Sunday, September 16, 2012


From the AP via the Huffington Post:

Don't Ask Don't Tell: Furor Fades A Year After Military's Gay Ban Lifted

The Pentagon says repeal has gone smoothly, with no adverse effect on morale, recruitment or readiness. President Barack Obama cites it as a signature achievement of his first term, and his Republican challenger, Mitt Romney, says he would not push to reverse the change if elected in place of Obama.

Some critics persist with complaints that repeal has infringed on service members whose religious faiths condemn homosexuality. Instances of anti-gay harassment have not ended. And activists are frustrated that gay and lesbian military families don't yet enjoy the benefits and services extended to other military families.

Yet the clear consensus is that repeal has produced far more joy and relief than dismay and indignation.


The reasons, said Pentagon spokeswoman Eileen Lainez, include comprehensive pre-repeal training, vigorous monitoring and enforcement of standards, and service members' "adherence to core values that include discipline and respect."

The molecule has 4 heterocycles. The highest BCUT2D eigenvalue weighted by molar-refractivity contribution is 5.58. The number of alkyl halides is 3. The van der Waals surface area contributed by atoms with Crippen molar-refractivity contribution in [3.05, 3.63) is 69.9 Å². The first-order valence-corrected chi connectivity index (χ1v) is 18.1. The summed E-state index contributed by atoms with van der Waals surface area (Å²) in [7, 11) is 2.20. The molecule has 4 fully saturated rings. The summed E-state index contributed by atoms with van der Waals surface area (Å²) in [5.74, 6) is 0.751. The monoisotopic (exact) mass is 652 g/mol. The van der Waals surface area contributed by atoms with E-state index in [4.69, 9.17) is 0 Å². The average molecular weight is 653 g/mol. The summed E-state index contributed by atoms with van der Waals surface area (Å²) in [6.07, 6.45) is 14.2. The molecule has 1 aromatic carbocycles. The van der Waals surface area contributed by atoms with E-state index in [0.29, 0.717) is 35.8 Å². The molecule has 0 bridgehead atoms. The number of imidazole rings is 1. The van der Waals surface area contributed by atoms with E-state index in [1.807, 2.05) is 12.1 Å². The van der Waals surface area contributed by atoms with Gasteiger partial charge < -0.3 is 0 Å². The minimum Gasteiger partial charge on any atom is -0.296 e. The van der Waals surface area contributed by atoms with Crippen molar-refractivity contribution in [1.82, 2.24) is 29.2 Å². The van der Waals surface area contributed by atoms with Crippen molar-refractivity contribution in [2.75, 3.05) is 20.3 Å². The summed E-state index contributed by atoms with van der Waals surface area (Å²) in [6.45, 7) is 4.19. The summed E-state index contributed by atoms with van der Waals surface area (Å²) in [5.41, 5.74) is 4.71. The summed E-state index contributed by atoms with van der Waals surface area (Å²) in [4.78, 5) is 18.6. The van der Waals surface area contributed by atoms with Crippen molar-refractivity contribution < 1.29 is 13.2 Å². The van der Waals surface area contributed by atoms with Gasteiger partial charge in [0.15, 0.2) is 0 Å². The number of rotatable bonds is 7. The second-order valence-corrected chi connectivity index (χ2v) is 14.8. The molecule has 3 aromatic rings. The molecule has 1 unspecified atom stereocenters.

More here.

Clearly, allowing gays to serve openly in the military did not cause the world to end. It did not in any way lower the effectiveness of our troops--indeed, as the article observes, quite the opposite, morale seems to have improved. And it all comes as no surprise to me. When this debate first began, back in 1993 when President Clinton first tried to end the ban on gays in the military, it was clear that the military could pull this off, even if society wasn't ready for it, whatever that meant.

The military is hierarchical and authoritarian, the perfect organizational and cultural situation for rapid and efficient change. President Truman, doing what Clinton should have done but didn't, totally bypassed Congress with an executive order ending racial segregation in the military back in 1948, several years before the Civil Rights movement really got going. That is, the Commander-in-Chief simply dictated that the military will integrate, even though society wasn't "ready," and the military integrated. Just like that. Because they were ordered to do so--I mean, it's a bit more complicated than I'm saying here, but that's essentially the gist.

So gays-in-the-military has always been simply a command issue, nothing more. "Unit cohesion" was always a bullshit argument. "Gay panic," discomfort in the showers, "religious freedom," and on and on, all of it just stupid bullshit. Gays and lesbians have now been serving openly in the military for a year. And all of the disaster fantasy scenarios used by homophobic conservatives for a couple of decades to keep it from happening have remained in the realm of fantasy, as expected.

This is all a good thing.